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Indiana 'locked in' despite schedule

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For more on Big Ten athletics, follow Pete DiPrimio via Twitter at pdiprimio.

Big weekend for the Big Ten

Saturday, January 12, 2013 - 6:20 am

Tom Crean is an action coach, and nothing says action more than games, particularly when it comes to the Big Ten.

But action was hard to find in the No. 5 Hoosiers' opening two weeks. They played just twice, beating Iowa and Penn State.

Everything changes starting today. They hosted No. 8 Minnesota. They'll follow that with Tuesday's game against Wisconsin and next Sunday's trip to Northwestern.

“It is what it is,” Crean said. “The games will come fast and furious now.

“It's hard for a veteran team to have played as few games as we have and to stay locked in as well as they have. That's a sign they really want to be good.”

Added guard Victor Oladipo: “It seems like we have two long weeks to prepare for games. It's time to get rolling for real.”

IU has started games as late as 9:30 p.m. Today's game was the earliest, at noon. Was that an adjustment?

“We still have the same schedule,” forward Cody Zeller said. “We'll eat four hours before the game. Not much changes.”

Big Big Ten weekend

It's a big weekend for the Big Ten.

All six of the league's ranked teams are in action. It's highlighted by No. 5 Indiana's showdown with No. 8 Minnesota at Assembly Hall. There's also No. 12 Illinois at Wisconsin, No. 2 Michigan at No. 15 Ohio State and Nebraska at No. 22 Michigan State.

It's going to get rough, Michigan State coach Tom Izzo said.

“There are so many good teams,” he said. “Everybody measures a conference. Publicly you measure it by the Dukes and North Carolinas. Right now we have Michigan and Indiana in the top five. You get measured that way, but the true measure of a great conference is the middle and the bottom.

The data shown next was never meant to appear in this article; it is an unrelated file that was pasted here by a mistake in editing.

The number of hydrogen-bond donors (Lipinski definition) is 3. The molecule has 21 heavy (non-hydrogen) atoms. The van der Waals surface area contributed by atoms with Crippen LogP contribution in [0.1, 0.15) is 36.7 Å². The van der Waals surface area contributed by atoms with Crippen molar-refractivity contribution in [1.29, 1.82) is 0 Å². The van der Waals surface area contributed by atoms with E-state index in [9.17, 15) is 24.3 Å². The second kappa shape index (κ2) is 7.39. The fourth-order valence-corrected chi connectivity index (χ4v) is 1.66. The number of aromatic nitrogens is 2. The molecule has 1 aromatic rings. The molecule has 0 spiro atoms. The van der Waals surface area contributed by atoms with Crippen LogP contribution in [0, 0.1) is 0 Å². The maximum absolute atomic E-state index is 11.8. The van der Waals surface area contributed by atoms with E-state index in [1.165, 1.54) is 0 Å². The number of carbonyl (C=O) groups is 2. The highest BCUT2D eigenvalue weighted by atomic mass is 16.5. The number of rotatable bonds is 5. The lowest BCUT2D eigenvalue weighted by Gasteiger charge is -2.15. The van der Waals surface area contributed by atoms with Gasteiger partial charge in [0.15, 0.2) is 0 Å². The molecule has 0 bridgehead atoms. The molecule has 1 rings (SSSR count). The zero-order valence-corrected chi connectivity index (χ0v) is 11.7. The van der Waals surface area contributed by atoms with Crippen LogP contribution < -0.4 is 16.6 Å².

“Purdue comes in with the worst record in the league and beats Illinois solidly. They came up here and played awfully well for two-thirds of the game and supposedly they're one of the bottom teams in the league.

“It will be tougher to win on the road, just because there are better teams top to bottom. We've also got some good coaches and that's what makes it harder.”

Australian visit

IU is hosting an official visit this weekend from the nation's No. 17 player in the Class of 2014.

The twist -- he's from Australia.

Dante Exum is a 6-5 guard from the Australia Institute of Sport. He's the son of Cecil Exum, a member of North Carolina's 1982 national title team. The father played seven years in the Australian National Basketball League, and decided to live there permanently.

Dante didn't generate much recruiting interest until last summer, when he thrived in an AAU event in Las Vegas, and then in the Adidas Nations tourney in California.

Exum also averaged 17.3 points at last summer's FIBA Under 17 World Championships.

IU only has one committed player for the Class of 2014 – Bishop Luers guard James Blackmon.

The undefeated challenge

It's been nearly 40 years since a Big Ten team went undefeated in conference play. That would be Indiana, which went 18-0 in 1975 and '76.

Since then four teams have finished with one conference loss: Indiana in 1993, Michigan State in 1999, Illinois in 2005 and Ohio State in 2007.

Four teams began the weekend unbeaten in Big Ten action. Michigan and Minnesota were 3-0. IU and Wisconsin were 2-0.

The odds of any team making it out of January undefeated, let alone the whole season, said Michigan coach John Beilein, aren't good.

“The No. 1 reason is you play more games,” Beilein said. “When I was first coaching in Division II, and I think Division I was the same way, you played 25 to 26 games (in the regular season). With the 31 games now, there are so many more stumbling blocks.

“Also you used to be able to play a very soft schedule before league play. Now, if you want to get into the NCAA Tournament, you'd better play good teams outside your conference.

“Those two things make it virtually impossible to go through a season with a loss. Could it happen? It might, but it's obviously very difficult.”